ORCAS ISLAND – A Rural Idyll
Anacortes on the north coast of Washington State and our stop before moving on to Orcas. The town was formerly somewhat of a backwater but has recently become a destination for water-oriented retirees attracted to small-town living, gorgeous views of saltwater with passing cargo ships, pleasure craft and fishing boats, and easy access to the San Juan Islands.
We were amused at the many cutouts of historical figures and current workers that decorate buildings as we drove toward the ferry dock.
The weather was sunny and cool when we boarded the ferry for Orcas Island, one of the four San Juan Islands served by the Washington State Ferry System out of dozens that are part of an archipelago reaching all the way from south Puget Sound up through the area around the Straight of Juan de Fuca through the Canadian Gulf Islands and toward Alaska.
We were enveloped in blue on the one-hour plus trip – blue water and blue sky. The ferry was full of youth groups with their backpacks, cyclists and canoeists along with those of us heading for campgrounds or local lodging.
Yachts and sailboats passed as we followed the route through islands and islets to reach Orcas – named after a Viceroy of Mexico. Many of the islands in this chain have Spanish names due to their explorations in the early 1790s.
The main town is Eastsound, home of a well-known summer concert series, at least pre-Covid, was bustling with tourists enjoying the boutiques, art galleries with water views, cafes and watering holes. Fun fact: Oprah Winfrey and her partner own many of the buildings that comprise the town center although she recently sold her estate in the nearby hamlet of Olga for $14 million.
Our lodging was the quirky Craftsman-style Kangaroo House, built as a hotel in 1907. After it closed in the Depression it became the home of a sea captain in the 1930s. He returned from one voyage to Australia with a kangaroo. Josie the ’roo hopped around the neighborhood for about ten years until a motorist reported to the sheriff that he’d accidentally hit a very strange deer one night. Now the house serves as the oldest continuingly running b&b on the islands. One attraction is the divine 3-course breakfasts. One morning we feasted on fresh fruit, with a main course of “breakfast risotto” topped with a farm-fresh egg and local greens, followed by mini pecan muffins for dessert.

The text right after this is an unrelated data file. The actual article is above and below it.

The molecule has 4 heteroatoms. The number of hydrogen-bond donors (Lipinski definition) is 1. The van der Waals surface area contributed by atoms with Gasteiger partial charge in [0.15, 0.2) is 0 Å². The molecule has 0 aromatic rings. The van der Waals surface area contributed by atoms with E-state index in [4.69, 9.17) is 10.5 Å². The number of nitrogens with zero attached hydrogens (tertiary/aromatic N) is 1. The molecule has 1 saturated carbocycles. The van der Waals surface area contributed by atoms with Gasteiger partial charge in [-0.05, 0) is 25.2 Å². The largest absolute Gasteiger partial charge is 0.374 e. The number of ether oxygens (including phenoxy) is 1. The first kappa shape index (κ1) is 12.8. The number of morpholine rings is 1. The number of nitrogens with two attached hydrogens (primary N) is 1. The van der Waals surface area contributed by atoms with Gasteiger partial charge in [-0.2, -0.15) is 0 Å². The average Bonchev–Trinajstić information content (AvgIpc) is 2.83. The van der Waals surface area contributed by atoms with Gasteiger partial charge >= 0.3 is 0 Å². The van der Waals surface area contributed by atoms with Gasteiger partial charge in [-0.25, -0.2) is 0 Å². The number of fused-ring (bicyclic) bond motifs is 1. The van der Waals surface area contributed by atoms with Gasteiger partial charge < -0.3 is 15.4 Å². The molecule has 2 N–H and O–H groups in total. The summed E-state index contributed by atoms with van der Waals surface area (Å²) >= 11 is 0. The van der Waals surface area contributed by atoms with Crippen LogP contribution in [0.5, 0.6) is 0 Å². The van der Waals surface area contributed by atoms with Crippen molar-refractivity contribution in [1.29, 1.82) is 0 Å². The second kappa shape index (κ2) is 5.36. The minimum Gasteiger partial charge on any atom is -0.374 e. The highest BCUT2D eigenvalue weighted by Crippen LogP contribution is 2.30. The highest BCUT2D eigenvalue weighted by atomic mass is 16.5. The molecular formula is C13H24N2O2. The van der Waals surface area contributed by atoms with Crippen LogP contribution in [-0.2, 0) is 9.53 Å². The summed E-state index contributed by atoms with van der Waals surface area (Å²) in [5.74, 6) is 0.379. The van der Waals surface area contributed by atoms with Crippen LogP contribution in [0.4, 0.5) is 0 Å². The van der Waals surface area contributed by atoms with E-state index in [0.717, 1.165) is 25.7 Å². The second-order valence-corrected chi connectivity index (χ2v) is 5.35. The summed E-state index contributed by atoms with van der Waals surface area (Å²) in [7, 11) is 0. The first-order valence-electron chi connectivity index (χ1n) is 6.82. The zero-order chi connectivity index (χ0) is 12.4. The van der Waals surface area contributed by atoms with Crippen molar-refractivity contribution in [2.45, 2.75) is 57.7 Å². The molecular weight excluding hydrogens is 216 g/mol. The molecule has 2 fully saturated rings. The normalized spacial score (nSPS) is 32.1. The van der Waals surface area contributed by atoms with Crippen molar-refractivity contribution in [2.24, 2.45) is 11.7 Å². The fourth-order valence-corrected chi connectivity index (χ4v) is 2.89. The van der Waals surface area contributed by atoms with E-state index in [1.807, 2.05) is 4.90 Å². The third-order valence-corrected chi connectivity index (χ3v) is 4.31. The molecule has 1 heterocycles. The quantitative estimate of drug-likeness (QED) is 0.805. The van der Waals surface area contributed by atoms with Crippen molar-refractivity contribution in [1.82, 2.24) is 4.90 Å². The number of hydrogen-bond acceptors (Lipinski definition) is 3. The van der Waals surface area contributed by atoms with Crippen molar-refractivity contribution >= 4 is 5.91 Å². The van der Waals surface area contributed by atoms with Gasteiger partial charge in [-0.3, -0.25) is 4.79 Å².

We enjoyed the farm stands with lavender and fruit, strolling along the quiet yacht harbors that dot the sheltered coves, and poking around resorts ranging from simple 1940s cabins and luxury digs like the beautiful Rosario Resort begun as a home for a shipbuilder and Seattle mayor Robert Moran in 1909 and now listed on the National Register of Historic Places. We walked the trails around Moran State Park made up of land donated by its namesake. Especially beautiful is the view from the summit of the 2400-foot-high Mount Constitution where we could see the Cascades, Vancouver Island, other islands of the archipelago laid out before us.
Our last stop before heading for the home-bound ferry was the labyrinth on the grounds of the lovely Emmanuel Episcopal Church built in 1885. To walk a labyrinth is to know peace, to free oneself of daily cares, to commune with the spiritual life. To be refreshed. We were indeed.
All photos copyright Judith Works